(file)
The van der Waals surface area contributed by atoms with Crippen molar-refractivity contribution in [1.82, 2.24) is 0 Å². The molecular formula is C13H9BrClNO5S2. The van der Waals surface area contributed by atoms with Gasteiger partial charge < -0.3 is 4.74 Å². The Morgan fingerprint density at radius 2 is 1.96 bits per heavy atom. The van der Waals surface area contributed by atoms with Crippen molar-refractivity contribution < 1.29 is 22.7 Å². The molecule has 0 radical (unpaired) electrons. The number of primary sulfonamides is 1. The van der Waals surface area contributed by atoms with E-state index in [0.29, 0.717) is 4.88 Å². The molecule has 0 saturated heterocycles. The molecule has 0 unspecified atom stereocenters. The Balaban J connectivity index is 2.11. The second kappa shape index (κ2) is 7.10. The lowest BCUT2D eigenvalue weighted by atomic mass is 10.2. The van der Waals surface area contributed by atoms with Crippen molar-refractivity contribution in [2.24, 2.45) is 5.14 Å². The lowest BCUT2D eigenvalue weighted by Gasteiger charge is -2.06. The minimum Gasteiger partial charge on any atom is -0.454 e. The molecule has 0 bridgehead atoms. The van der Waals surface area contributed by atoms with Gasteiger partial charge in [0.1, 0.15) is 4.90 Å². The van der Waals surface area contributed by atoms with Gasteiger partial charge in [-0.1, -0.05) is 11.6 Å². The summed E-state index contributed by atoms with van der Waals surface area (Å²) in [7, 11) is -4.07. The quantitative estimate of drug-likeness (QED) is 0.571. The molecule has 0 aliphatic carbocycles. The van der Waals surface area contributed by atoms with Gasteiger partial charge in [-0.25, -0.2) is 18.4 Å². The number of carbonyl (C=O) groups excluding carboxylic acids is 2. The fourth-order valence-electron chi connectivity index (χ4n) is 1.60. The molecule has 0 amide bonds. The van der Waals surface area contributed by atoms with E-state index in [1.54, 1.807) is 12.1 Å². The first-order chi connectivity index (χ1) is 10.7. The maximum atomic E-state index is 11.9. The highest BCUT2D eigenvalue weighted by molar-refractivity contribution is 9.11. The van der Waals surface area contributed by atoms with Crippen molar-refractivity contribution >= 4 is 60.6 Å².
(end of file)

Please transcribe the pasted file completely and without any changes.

The van der Waals surface area contributed by atoms with Crippen molar-refractivity contribution in [1.82, 2.24) is 0 Å². The molecular formula is C13H9BrClNO5S2. The van der Waals surface area contributed by atoms with Gasteiger partial charge < -0.3 is 4.74 Å². The Morgan fingerprint density at radius 2 is 1.96 bits per heavy atom. The van der Waals surface area contributed by atoms with Crippen molar-refractivity contribution < 1.29 is 22.7 Å². The molecule has 0 radical (unpaired) electrons. The number of primary sulfonamides is 1. The van der Waals surface area contributed by atoms with E-state index in [0.29, 0.717) is 4.88 Å². The molecule has 0 saturated heterocycles. The molecule has 0 unspecified atom stereocenters. The Balaban J connectivity index is 2.11. The second kappa shape index (κ2) is 7.10. The lowest BCUT2D eigenvalue weighted by atomic mass is 10.2. The van der Waals surface area contributed by atoms with Crippen molar-refractivity contribution in [2.24, 2.45) is 5.14 Å². The lowest BCUT2D eigenvalue weighted by Gasteiger charge is -2.06. The minimum Gasteiger partial charge on any atom is -0.454 e. The molecule has 0 bridgehead atoms. The van der Waals surface area contributed by atoms with Gasteiger partial charge in [0.1, 0.15) is 4.90 Å². The van der Waals surface area contributed by atoms with Gasteiger partial charge in [-0.1, -0.05) is 11.6 Å². The summed E-state index contributed by atoms with van der Waals surface area (Å²) in [7, 11) is -4.07. The quantitative estimate of drug-likeness (QED) is 0.571. The molecule has 0 aliphatic carbocycles. The van der Waals surface area contributed by atoms with Gasteiger partial charge in [-0.25, -0.2) is 18.4 Å². The number of carbonyl (C=O) groups excluding carboxylic acids is 2. The fourth-order valence-electron chi connectivity index (χ4n) is 1.60. The molecule has 0 amide bonds. The van der Waals surface area contributed by atoms with E-state index in [1.54, 1.807) is 12.1 Å². The first-order chi connectivity index (χ1) is 10.7. The maximum atomic E-state index is 11.9. The highest BCUT2D eigenvalue weighted by molar-refractivity contribution is 9.11. The van der Waals surface area contributed by atoms with Crippen molar-refractivity contribution >= 4 is 60.6 Å².